Understanding the SEC’s new carbon disclosure recommendations
The SEC has released a new proposal: that public companies begin reporting their carbon emissions and reductions progress alongside their financial results—with the same rigor.
In this guide we cover who this proposal applies to, what it asks for specifically, and what the SEC’s next steps are.
Which companies are affected by this proposal?
All public companies with an existing SEC reporting requirement (which includes non-US companies with US-traded shares who currently file a Form 20-F). While private companies are exempt from SEC filing rules, many companies on the path to an IPO elect to begin filing in advance—in which case they’re likely to be asked to include this data by their investors.
What does the proposal ask for?
The SEC wants companies to disclose their greenhouse gas emissions and climate risks in a standardized way. And they want this because investors want this.
Much of the SEC’s proposal builds on the work of the Taskforce for Climate-related Financial Disclosures (TCFD), which came up with 11 questions for companies to answer to ensure investors have full insight into the carbon and climate risks in their portfolios.
- With this proposal, companies would need to submit the following alongside their financial disclosures in their annual reports:
- Their answers to the SEC’s version of TCFD’s questions (expected to be very similar)
- Their Scope 1 and 2 greenhouse gas emissions (i.e., direct emissions and those from purchasing electricity and heating/cooling; more on Scope 3 in the next section)
- An intensity factor (i.e., dividing total emissions by a fixed business metric like revenue or number of employees to give an apples-to-apples figure)
- Any internal carbon price used and the logic used to calculate it (this price also has to be consistent between internal use and external PR; there can’t be two prices)
- Updates on plans and progress against any public climate pledges or targets
Emissions figures would also have to list any carbon credits separately so that investors can see total emissions in isolation.
What about Scope 3 emissions?
These emissions happen in a company’s value chain—mostly with suppliers—and often make up 90% or more of a product or service’s total emissions.
Companies will be required to include Scope 3 data if those emissions are deemed by investors to be “material”. While there’s no official guidance there yet, it’s expected that the largest filers—like Fortune 500 companies—will all be covered.
While smaller companies may not have a direct requirement to report Scope 3 emissions, the SEC’s proposal includes a new rule: if you have a public emissions-reduction goal, you must disclose your plan and progress against that specific goal. So if your public goal includes Scope 3 emissions, you must include Scope 3 progress in your SEC reports.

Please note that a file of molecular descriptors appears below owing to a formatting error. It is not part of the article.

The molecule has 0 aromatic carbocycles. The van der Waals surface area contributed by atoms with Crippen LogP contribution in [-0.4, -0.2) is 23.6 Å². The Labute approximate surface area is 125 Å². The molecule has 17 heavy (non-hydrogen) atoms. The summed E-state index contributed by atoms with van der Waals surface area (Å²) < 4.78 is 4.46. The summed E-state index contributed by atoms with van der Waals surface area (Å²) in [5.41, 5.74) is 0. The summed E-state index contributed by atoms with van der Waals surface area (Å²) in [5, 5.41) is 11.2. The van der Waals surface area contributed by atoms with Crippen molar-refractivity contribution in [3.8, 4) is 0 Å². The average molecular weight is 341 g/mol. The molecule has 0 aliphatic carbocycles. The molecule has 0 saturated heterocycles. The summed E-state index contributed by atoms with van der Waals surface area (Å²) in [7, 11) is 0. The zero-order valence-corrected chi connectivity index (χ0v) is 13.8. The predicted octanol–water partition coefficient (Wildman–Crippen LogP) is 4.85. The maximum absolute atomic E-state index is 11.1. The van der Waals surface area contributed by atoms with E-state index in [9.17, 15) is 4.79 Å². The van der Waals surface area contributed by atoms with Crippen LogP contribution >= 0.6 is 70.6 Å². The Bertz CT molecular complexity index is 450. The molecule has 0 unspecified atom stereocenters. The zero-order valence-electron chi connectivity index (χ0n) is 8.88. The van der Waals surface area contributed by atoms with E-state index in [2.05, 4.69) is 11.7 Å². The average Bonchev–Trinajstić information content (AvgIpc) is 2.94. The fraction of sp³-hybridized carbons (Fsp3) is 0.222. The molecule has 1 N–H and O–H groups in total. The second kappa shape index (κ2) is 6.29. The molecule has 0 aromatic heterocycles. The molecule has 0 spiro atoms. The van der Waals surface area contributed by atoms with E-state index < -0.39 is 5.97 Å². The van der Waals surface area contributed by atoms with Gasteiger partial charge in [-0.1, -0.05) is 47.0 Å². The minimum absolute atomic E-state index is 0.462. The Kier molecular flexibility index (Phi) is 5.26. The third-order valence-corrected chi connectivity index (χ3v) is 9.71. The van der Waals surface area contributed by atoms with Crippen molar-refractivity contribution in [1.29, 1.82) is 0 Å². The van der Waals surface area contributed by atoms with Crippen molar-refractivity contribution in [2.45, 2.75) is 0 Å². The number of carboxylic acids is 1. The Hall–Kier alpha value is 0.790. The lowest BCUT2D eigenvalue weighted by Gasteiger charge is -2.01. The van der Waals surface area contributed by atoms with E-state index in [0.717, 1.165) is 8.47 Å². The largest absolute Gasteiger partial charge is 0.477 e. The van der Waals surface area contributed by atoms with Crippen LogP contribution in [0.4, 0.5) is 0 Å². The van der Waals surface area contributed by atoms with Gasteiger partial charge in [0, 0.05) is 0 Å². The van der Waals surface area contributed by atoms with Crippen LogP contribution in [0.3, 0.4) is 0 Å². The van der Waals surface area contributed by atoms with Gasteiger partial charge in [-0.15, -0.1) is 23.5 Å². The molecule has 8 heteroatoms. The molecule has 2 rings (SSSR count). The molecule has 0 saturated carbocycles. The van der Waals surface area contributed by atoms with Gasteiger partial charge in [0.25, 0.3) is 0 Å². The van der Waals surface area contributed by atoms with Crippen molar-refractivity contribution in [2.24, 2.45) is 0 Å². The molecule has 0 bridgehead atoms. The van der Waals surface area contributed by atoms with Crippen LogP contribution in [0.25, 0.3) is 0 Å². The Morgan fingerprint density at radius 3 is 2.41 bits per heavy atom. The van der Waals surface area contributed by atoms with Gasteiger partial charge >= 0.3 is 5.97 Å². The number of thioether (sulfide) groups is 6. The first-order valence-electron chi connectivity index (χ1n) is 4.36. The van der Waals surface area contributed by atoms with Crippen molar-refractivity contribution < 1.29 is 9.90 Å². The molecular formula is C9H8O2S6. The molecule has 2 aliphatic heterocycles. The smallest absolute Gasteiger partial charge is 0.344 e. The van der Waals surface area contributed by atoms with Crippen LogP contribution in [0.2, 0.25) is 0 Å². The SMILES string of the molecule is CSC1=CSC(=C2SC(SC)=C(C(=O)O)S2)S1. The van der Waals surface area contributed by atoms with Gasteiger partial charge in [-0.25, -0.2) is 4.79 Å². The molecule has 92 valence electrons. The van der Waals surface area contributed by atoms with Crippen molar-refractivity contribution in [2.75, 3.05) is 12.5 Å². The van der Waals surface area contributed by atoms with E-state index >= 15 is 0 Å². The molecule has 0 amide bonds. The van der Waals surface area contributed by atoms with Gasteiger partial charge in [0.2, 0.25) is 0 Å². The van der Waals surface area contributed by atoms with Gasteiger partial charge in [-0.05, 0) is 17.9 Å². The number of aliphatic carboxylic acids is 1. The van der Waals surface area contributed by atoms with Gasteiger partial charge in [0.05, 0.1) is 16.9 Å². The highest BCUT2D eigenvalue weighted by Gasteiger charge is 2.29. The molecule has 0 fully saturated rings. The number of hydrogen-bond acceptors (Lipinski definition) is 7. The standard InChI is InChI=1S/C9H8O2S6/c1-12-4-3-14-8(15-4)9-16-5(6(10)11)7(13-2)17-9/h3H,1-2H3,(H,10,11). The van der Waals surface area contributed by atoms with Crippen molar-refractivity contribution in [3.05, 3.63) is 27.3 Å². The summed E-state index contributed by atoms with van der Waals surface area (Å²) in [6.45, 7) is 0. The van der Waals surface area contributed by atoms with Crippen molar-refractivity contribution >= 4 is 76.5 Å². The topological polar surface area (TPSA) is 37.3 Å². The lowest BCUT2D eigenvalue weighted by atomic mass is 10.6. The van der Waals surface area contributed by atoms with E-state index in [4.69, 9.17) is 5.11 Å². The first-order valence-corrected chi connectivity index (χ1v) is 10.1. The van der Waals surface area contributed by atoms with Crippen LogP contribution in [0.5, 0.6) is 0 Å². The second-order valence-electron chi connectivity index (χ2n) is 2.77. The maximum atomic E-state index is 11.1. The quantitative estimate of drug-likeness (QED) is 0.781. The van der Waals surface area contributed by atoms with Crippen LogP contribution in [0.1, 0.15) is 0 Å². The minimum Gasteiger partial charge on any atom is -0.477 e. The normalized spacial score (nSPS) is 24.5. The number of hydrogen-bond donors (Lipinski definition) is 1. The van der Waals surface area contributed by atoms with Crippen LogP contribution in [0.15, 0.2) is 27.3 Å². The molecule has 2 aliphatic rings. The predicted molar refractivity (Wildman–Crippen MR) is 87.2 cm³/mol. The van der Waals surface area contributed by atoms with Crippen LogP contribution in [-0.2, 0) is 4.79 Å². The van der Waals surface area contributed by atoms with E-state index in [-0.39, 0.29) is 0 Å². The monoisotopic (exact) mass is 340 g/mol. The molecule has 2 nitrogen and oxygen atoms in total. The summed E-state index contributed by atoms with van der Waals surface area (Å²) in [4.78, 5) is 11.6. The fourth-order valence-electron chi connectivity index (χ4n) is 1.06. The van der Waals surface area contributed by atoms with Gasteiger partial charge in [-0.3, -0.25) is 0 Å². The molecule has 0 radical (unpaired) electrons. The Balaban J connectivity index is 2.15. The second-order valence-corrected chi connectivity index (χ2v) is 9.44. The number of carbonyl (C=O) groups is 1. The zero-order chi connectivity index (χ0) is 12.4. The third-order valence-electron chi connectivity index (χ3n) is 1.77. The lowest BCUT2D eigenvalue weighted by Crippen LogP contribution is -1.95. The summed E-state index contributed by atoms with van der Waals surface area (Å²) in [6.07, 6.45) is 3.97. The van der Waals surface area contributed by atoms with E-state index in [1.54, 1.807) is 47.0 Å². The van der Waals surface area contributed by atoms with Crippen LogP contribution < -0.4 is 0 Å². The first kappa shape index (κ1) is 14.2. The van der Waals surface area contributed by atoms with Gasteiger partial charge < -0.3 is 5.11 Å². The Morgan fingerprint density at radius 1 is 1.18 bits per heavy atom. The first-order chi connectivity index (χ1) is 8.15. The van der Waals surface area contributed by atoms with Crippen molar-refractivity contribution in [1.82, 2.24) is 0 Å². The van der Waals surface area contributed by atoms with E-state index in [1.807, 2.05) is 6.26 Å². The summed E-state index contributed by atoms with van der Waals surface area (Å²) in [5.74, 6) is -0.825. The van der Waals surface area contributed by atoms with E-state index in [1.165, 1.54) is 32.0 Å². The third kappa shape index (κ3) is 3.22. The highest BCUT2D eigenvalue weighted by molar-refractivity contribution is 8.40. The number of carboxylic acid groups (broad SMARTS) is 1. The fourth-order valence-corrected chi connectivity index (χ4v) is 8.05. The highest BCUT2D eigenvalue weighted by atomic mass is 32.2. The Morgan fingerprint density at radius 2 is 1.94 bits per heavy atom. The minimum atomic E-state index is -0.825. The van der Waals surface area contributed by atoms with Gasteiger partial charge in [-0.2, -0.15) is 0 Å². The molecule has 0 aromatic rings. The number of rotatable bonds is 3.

Will there be an auditing requirement?
Yes, for everything except Scope 3 disclosures. Though the auditing requirement will phase in over two years, and will only apply to large filers initially.
What stage is the proposal at?
The SEC’s initial proposal has now passed 3-1, and is headed to the public for 60 days of open comments. The SEC will then review those comments and incorporate them into their final draft. Their hope is to pass the rule in H2 2022, and to apply it for 2023 (and beyond) reporting years.
When will these requirements take effect?
Note that these tables assume that the proposed rules will be adopted within 2022 and that the filer has a December 31st fiscal year-end.
|Registrant Type||Disclosure Compliance Date|
|All proposed disclosures, including GHG emissions metrics: Scope 1, Scope 2, and associated intensity metric, but excluding Scope 3||GHG emissions metrics: Scope 3 and associated intensity metric|
|Large Accelerated Filer||Fiscal year 2023 (filed in 2024)||Fiscal year 2025 (filed in 2026)|
|Accelerated Filer and Non-Accelerated Filer||Fiscal year 2024 (filed in 2025)||Fiscal year 2025 (filed in 2026)|
|SRC||Fiscal year 2025 (filed in 2026)||Exempted|
|Filer Type||Scopes 1 and 2 GHG Disclosure Compliance Date||Limited Assurance||Reasonable Assurance|
|Large Accelerated Filer||Fiscal year 2023 (filed in 2024)||Fiscal year 2024 (filed in 2025)||Fiscal year 2026 (filed in 2027)|
|Accelerated Filer||Fiscal year 2024 (filed in 2025)||Fiscal year 2025 (filed in 2026)||Fiscal year 2027 (filed in 2028)|
(The SEC’s most recent rules on who is considered a large or accelerated filer can be found here.)
When should companies begin preparing?
This proposal is part of a much larger wave: governments are demanding more transparency and more climate action. If we look at disclosure mandates in Europe, we can see a year or two into the future. Regularly disclosing emissions and reductions plans is the new normal.
While some of these new reports won’t be due until 2024, many companies aren’t waiting to get started. Investors—and employees!—are asking for this data now, and companies that have it in hand will both be able to satisfy those questions and get a head start on what really matters: making real carbon reductions fast.
If we can help with measurement or with further questions about this proposal, please get in touch.